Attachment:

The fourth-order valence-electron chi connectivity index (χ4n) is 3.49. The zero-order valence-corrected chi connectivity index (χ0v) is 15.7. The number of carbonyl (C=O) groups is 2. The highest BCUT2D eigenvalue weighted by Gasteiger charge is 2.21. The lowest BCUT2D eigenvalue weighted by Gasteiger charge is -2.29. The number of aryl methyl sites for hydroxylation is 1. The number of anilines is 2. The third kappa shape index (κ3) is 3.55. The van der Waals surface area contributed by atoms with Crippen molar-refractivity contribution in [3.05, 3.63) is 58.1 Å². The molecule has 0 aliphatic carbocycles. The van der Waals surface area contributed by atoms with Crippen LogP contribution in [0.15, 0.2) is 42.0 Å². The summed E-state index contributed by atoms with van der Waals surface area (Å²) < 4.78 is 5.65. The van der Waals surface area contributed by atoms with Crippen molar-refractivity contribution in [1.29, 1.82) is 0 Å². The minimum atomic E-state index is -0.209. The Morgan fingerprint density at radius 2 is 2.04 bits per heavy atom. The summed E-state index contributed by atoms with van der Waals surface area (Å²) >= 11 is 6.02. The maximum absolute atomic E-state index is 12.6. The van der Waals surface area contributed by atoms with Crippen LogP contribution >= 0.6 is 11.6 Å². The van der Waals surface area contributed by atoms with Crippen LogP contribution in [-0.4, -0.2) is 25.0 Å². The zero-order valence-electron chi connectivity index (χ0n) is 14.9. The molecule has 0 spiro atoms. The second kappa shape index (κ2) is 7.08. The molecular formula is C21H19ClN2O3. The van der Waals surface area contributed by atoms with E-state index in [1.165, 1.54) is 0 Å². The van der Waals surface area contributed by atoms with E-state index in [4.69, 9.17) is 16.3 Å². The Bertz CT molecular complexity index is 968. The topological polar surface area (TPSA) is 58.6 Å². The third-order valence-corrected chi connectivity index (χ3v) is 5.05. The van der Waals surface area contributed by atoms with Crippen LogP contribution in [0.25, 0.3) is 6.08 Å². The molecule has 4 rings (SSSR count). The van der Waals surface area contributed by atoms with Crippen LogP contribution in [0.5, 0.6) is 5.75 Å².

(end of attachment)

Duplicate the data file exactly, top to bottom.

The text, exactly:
The fourth-order valence-electron chi connectivity index (χ4n) is 3.49. The zero-order valence-corrected chi connectivity index (χ0v) is 15.7. The number of carbonyl (C=O) groups is 2. The highest BCUT2D eigenvalue weighted by Gasteiger charge is 2.21. The lowest BCUT2D eigenvalue weighted by Gasteiger charge is -2.29. The number of aryl methyl sites for hydroxylation is 1. The number of anilines is 2. The third kappa shape index (κ3) is 3.55. The van der Waals surface area contributed by atoms with Crippen molar-refractivity contribution in [3.05, 3.63) is 58.1 Å². The molecule has 0 aliphatic carbocycles. The van der Waals surface area contributed by atoms with Crippen LogP contribution in [0.15, 0.2) is 42.0 Å². The summed E-state index contributed by atoms with van der Waals surface area (Å²) < 4.78 is 5.65. The van der Waals surface area contributed by atoms with Crippen molar-refractivity contribution in [1.29, 1.82) is 0 Å². The minimum atomic E-state index is -0.209. The Morgan fingerprint density at radius 2 is 2.04 bits per heavy atom. The summed E-state index contributed by atoms with van der Waals surface area (Å²) >= 11 is 6.02. The maximum absolute atomic E-state index is 12.6. The van der Waals surface area contributed by atoms with Crippen LogP contribution >= 0.6 is 11.6 Å². The van der Waals surface area contributed by atoms with Crippen LogP contribution in [-0.4, -0.2) is 25.0 Å². The zero-order valence-electron chi connectivity index (χ0n) is 14.9. The molecule has 0 spiro atoms. The second kappa shape index (κ2) is 7.08. The molecular formula is C21H19ClN2O3. The van der Waals surface area contributed by atoms with E-state index in [1.165, 1.54) is 0 Å². The van der Waals surface area contributed by atoms with E-state index in [4.69, 9.17) is 16.3 Å². The Bertz CT molecular complexity index is 968. The topological polar surface area (TPSA) is 58.6 Å². The third-order valence-corrected chi connectivity index (χ3v) is 5.05. The van der Waals surface area contributed by atoms with Crippen LogP contribution in [0.25, 0.3) is 6.08 Å². The molecule has 4 rings (SSSR count). The van der Waals surface area contributed by atoms with Crippen LogP contribution in [0.5, 0.6) is 5.75 Å².